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Tuesday, March 15, 2011


by Catherine McGuire

Behind, the closed door of yesterday; another world, that once felt solid.
Before you, unrecognizable, your life.

Like the tangled debris, your memories swept into fractured heaps,
show no coherent shapes; refuse to know what happened.

A neighbor stumbles by, sleepwalking; you can’t recall her name.
Someone’s shoe mud-stuck to the curb. A Suburu, vertical against a pole.

Reek of gasoline, strong enough to bring tears, suggests the danger still lurking.
So much is brined in toxins. All boundaries failed.

Last night, a cold waking nightmare; wrapped in blankets on the 2nd floor
the only nitelights were burning pyres: homes, factories, one inferno of refinery.

Spring had been pushing up in the lanes – bulbs and buds – the trill of birds had returned.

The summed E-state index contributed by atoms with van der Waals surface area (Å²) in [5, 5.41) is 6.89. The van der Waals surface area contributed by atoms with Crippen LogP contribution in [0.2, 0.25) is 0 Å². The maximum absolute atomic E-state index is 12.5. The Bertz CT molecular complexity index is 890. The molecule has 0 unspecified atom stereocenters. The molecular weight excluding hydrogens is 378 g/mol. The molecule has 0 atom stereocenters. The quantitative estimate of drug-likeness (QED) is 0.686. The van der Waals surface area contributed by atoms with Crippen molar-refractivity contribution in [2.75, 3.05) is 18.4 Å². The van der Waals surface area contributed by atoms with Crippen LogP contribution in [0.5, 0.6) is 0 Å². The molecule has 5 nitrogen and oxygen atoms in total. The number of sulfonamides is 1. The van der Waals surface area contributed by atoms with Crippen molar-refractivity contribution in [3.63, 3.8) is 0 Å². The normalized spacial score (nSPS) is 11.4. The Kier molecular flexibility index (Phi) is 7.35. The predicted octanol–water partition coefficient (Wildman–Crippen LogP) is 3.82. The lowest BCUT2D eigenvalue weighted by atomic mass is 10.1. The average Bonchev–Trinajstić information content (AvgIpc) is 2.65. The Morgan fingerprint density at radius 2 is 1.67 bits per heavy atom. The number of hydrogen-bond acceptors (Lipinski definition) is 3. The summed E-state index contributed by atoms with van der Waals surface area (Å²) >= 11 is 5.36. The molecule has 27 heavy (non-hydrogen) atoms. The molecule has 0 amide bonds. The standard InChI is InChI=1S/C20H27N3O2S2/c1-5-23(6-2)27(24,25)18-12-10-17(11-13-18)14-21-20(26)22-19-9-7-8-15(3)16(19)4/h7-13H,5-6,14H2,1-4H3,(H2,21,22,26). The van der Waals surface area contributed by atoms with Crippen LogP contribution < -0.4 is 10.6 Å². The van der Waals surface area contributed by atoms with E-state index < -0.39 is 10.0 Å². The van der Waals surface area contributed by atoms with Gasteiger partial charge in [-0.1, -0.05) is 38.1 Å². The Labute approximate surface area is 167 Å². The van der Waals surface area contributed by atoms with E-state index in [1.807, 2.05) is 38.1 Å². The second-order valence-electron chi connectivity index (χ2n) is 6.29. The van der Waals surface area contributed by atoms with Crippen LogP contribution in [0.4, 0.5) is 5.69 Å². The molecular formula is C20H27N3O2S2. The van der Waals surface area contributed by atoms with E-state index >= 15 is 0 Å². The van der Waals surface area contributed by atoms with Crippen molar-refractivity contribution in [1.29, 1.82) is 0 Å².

The morning silence is punctuated by groaning timbers, keen of failing metal, the wind’s rales.

There is no news; there are small meals rescued and eaten cold.
There is a search for unscathed bottled water, warm clothes.

You find an intact shovel sticking from a pile by the garage.
You start clearing mud from the first floor, out to the yard where it also doesn’t belong.

What to do is all around: mud, splintered table, fragments of porcelain bowls.
There is no water to wash, so it’s all push and shove.

A stranger walks by holding a small limp figure. You put the shovel down, follow,
walk towards downtown, needing to speak to someone. Anyone.

Passing the library, you find yourself
bursting into tears in front of one blush-pink camellia bloom.

Catherine McGuire is an Oregon poet struggling to comprehend the disaster on the other side of the Pacific. Words, her primary gift, almost fail in the face of such loss.